By Andrew Jack
8 December 1997 - Tucked
away in a discreet showcase in their Paris exhibition, the artists
Gilbert and George themselves provide the best commentary on their
work. In a small printed guide, they lay out their guiding principles,
including: describe what you do as art; and make sure people pay lots
of money for it.
With such a transparent public health
warning put so explicitly onto paper so early in their careers, it is
hard to be entirely critical of their subsequent work. Even the
pretentiousness of some of their subsequent videotaped conversations
about art can be partially forgiven.
For if Gilbert &
George are best known for their giant, multi-coloured photographic
works - which are present at the Paris museum of modern art in
abundance - one of the pleasures of this latest retrospective is the
variety of examples of the other media in which they work.
to some overly exhaustive previous exhibitions in the same gallery,
this one comes in a handily digestible size, with plenty of
opportunities to observe their evolving art and to see films in which
they attempt to explain what they are up to - sometimes in locations
as exotic as China.
Indeed, it is certainly intriguing to
imagine the reactions that their often eye-browing raising pictures
must have triggered in such conservative places as Zurich, not to
mention Moscow and Shanghai - where their outspoken support of
capitalism in the art market must have shocked as much as the art
equally vocal support for Mrs Thatcher, the former British prime
minister, looks especially intriguing when contrasted with the stark,
rain-drenched, concrete tower block-scattered images of London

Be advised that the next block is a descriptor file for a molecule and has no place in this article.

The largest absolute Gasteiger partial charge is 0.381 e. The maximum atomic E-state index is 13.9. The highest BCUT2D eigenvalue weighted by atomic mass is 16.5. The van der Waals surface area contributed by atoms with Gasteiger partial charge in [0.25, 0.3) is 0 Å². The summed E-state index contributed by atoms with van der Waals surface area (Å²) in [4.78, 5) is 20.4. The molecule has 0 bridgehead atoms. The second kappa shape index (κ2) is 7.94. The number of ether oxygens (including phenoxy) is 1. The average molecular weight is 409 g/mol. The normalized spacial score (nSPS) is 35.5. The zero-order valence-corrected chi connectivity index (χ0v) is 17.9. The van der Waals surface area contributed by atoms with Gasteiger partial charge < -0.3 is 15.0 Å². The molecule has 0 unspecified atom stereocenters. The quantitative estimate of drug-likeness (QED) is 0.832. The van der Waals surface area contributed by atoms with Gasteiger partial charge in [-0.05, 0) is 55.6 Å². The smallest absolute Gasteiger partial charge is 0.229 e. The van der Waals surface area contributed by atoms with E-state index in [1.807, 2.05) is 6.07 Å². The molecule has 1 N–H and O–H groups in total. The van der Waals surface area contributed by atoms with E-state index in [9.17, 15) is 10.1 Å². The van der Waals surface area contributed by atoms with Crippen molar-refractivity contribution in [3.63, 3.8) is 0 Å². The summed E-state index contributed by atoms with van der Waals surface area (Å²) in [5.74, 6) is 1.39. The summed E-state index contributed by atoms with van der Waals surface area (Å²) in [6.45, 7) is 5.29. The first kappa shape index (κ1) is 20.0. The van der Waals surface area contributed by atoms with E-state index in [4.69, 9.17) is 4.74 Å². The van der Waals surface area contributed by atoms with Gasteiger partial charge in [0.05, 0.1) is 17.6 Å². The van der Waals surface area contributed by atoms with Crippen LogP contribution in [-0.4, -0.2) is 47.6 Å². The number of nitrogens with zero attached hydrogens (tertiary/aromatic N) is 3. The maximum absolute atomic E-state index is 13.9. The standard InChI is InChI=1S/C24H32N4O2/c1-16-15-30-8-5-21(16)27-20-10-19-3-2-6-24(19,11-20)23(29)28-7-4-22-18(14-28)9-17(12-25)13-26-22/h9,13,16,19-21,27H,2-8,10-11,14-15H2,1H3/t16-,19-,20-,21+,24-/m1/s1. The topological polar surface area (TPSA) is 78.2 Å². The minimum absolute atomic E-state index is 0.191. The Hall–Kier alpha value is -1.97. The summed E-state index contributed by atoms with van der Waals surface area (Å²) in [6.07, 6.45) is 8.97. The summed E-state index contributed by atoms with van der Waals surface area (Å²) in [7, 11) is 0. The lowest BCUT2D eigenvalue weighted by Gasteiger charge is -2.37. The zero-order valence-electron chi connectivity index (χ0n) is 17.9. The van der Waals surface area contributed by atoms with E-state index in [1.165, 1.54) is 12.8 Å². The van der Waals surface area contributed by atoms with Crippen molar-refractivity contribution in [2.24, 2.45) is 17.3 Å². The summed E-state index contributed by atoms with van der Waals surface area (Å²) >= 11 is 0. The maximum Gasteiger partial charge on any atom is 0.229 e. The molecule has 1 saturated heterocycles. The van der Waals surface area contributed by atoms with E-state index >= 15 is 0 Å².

Life No.16 - 1975, which would arguably have been enough
to turn anyone into a rabid socialist.
There again, the two
men (one born in Devon, the other in Italy) were already standing out
from the mood of the times in the 1970s and 1980s by cultivating their
near-identical, smartly-dressed images (Nature Piece - 1971) - and
even while still in art school, where they first met.
they have long attempted to stun verbally (George the Cunt and Gilbert
the Shit - 1969), explicit nudity has come rather more recently, and
more often features themselves (Faith Drop - 1991) - perhaps a little
past their best - rather than others Naked
Forest - 1982.
can be few artists to be able to claim such an intimate link with
their viewers, even if the most recent In
the shit - 1996 experiments with bodily fluids echo the
work of others such as Andres Serrano.
is not to say that some of their stylised art would not fail to shock
certain sensibilities either through its anatomical explicitness
- 1982 or its non-too-subtle coded forms (Rose Hole -
1980). Flowers are a preferred metaphor Good
the word play - and its association with the connected image - is
among the most entertaining aspects of their work, from the
understated (Bottoms Up - 1973) to more perhaps rather less ambiguous
friends - 1982and not always even sexual (Light-headed -
have been exploring strong combinations of words with their images
from the start of their careers, such as in some of the roughly
sketched "self" or "mutual" portraits
my life I give you nothing and still you ask for more - 1970.
is plenty of stand-alone visual humour too (The Glass - 1973), with a
series of photographs of glasses and the artists drinking from them
carefully positioned. Or in the case of a restaurant menu on display,
with a coloured remnant of each item of food and wine next to the
after all, not every one of the Gilbert & George pictures need be
seen as homo-erotic. Some of the most powerful, such as the stark
outline of a tree in winter Intellectual
Depression - 1980 have other subjects entirely.
crops up periodically too, albeit in a hardly favourable light
Faith - 1982, and often in connection with temptation
God - 1983. Perhaps fortunately for the artists, even
before Salman Rushdie showed what a bad idea it could be, they chose
to avoid too much reference to erotic connections with other belief
it is the sheer size and colour of the works that perhaps stands out
most (Class War - 1986), and the evocative which is most impressive
Edge - 1988. You may not be able to afford them, or want
to squeeze them into your home even if you could, but there is
something for everyone except the prude.
Jack is the Moscow correspondent for the Financial Times and a member
of the editorial board of Culturekiosque.com. He is the author of a
new book entitled, "The French Exception" (London: Profile